Taiwan actively seeks bilateral free trade agreements, though it is hampered in this effort by its status vis-a-vis China. It has FTAs already with Panama (2003), Guatemala (2005), Nicaragua (2006), El Salvador (2007) and Honduras (2007). It is negotiating with Dominican Republic and Paraguay. And it hopes to negotiate further deals with Costa Rica, Israel, Swaziland, Japan, the US of course, Korea, New Zealand, Singapore and Mexico. Taipei’s emphasis on Central American countries as FTA partners is to gain access to the US market under NAFTA and CAFTA. But now Taiwan is in talks with China for a possible FTA following the signing of the Economic Cooperation Framework Agreement (ECFA) between the two governments in 2010.
last update: May 2012
Photo: simonwai/CC BY-NC-SA 2.0
Taiwan’s economics minister will fly to El Salvador Saturday to sign a free trade agreement (FTA) with El Salvador and Honduras, making them the fifth and sixth countries to sign an FTA with Taipei, the Economics Ministry said on Friday.
The South Korean-US FTA will have the greatest impact on Taiwan of all the agreements signed in the world thus far. Current estimates predict Taiwan will suffer trade losses to the tune of US$2 billion — about 5 percent of Taiwan’s total exports.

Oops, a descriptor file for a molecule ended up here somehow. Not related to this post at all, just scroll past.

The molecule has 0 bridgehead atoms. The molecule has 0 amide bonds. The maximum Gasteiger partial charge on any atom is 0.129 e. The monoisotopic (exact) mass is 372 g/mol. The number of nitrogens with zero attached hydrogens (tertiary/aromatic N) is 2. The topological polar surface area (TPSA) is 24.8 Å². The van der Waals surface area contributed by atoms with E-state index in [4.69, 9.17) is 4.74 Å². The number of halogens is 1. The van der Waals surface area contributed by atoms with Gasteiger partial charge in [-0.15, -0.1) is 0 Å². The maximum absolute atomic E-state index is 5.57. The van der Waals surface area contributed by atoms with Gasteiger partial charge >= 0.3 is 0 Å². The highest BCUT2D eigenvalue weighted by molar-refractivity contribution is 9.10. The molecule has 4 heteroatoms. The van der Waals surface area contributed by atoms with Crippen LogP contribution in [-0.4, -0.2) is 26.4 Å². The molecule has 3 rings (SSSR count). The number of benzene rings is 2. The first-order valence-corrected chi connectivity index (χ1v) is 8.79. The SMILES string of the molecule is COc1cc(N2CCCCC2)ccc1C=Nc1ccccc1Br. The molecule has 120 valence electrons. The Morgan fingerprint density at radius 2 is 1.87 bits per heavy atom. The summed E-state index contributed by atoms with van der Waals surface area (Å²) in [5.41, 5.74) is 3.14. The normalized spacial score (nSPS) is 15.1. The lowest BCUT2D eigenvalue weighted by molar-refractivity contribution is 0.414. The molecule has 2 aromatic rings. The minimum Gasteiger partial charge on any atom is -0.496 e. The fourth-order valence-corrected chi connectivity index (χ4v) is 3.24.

The EU’s de facto ambassador to Taiwan told the European Chamber of Commerce in Taipei that it would be some time before the EU was able to evaluate the feasibility of a FTA with Taiwan. The prerequisites would be whether European companies see any need for or benefits from such a deal and whether the Taiwanese government is interested in signing a pact.
It would be difficult to overstate the likely impact on Taiwan of last week’s free-trade agreement (FTA) between South Korea and the US, because South Korea and Taiwan produce many similar products and are rivals in key industrial sectors.
Nicaragua’s Congress has ratified a free trade agreement with Taiwan, the legislative body said in a statement Thursday.
Taiwan has completed free trade agreement (FTA) consultations on all issues, including country of origin and market access issues, with El Salvador and Honduras.
Once decided, the treaty would offer greater opportunities to both nations to accede the United States markets.
Failure to agree on sugar quotas yesterday prompted Taiwanese President Chen Shui-bian to delay the signing of a Free Trade Agreement (FTA) with El Salvador, saying that the two countries must first iron out their differences.
After the negotiations for the "Doha Round" of world trade talks collapsed at the end of July, Brazilian Foreign Minister Celso Amorin said that international trade would revert to the law of the jungle, with the strong lording it over the weak.
Taiwan will continue to enhance economic ties with its Central American allies through either bilateral Free Trade Agreements (FTAs) or the "Jung Pang Project," President Chen Shui-bian said yesterday.